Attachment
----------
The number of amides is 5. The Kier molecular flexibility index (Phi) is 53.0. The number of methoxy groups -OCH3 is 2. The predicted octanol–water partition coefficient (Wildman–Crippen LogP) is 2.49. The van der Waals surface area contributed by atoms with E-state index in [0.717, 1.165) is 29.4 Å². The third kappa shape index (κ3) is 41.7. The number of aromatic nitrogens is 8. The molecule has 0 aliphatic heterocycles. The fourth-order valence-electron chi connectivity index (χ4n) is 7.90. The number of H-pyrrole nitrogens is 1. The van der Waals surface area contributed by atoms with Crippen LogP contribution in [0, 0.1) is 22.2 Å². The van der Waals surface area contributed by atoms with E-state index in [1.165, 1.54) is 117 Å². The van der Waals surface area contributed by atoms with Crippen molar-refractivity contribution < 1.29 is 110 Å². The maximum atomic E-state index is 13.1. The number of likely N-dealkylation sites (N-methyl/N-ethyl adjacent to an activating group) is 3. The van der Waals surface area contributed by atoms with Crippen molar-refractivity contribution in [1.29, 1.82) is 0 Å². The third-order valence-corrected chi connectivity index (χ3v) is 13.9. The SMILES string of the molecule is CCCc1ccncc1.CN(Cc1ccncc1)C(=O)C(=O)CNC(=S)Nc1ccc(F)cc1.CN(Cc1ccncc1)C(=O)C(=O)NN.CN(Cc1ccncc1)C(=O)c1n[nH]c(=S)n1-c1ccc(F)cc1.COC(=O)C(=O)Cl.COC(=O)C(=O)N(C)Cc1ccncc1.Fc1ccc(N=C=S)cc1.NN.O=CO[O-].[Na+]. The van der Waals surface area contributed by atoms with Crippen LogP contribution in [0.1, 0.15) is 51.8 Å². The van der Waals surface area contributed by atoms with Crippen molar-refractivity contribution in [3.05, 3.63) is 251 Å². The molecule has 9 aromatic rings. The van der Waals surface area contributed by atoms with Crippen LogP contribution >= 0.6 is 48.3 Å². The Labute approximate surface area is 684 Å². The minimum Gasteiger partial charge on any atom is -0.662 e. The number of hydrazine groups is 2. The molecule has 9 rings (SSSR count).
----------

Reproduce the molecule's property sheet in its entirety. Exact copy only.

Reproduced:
The number of amides is 5. The Kier molecular flexibility index (Phi) is 53.0. The number of methoxy groups -OCH3 is 2. The predicted octanol–water partition coefficient (Wildman–Crippen LogP) is 2.49. The van der Waals surface area contributed by atoms with E-state index in [0.717, 1.165) is 29.4 Å². The third kappa shape index (κ3) is 41.7. The number of aromatic nitrogens is 8. The molecule has 0 aliphatic heterocycles. The fourth-order valence-electron chi connectivity index (χ4n) is 7.90. The number of H-pyrrole nitrogens is 1. The van der Waals surface area contributed by atoms with Crippen LogP contribution in [0, 0.1) is 22.2 Å². The van der Waals surface area contributed by atoms with E-state index in [1.165, 1.54) is 117 Å². The van der Waals surface area contributed by atoms with Crippen molar-refractivity contribution < 1.29 is 110 Å². The maximum atomic E-state index is 13.1. The number of likely N-dealkylation sites (N-methyl/N-ethyl adjacent to an activating group) is 3. The van der Waals surface area contributed by atoms with Crippen molar-refractivity contribution in [1.29, 1.82) is 0 Å². The third-order valence-corrected chi connectivity index (χ3v) is 13.9. The SMILES string of the molecule is CCCc1ccncc1.CN(Cc1ccncc1)C(=O)C(=O)CNC(=S)Nc1ccc(F)cc1.CN(Cc1ccncc1)C(=O)C(=O)NN.CN(Cc1ccncc1)C(=O)c1n[nH]c(=S)n1-c1ccc(F)cc1.COC(=O)C(=O)Cl.COC(=O)C(=O)N(C)Cc1ccncc1.Fc1ccc(N=C=S)cc1.NN.O=CO[O-].[Na+]. The van der Waals surface area contributed by atoms with Crippen LogP contribution in [0.1, 0.15) is 51.8 Å². The van der Waals surface area contributed by atoms with Crippen molar-refractivity contribution in [3.05, 3.63) is 251 Å². The molecule has 9 aromatic rings. The van der Waals surface area contributed by atoms with Crippen LogP contribution >= 0.6 is 48.3 Å². The Labute approximate surface area is 684 Å². The minimum Gasteiger partial charge on any atom is -0.662 e. The number of hydrazine groups is 2. The molecule has 9 rings (SSSR count).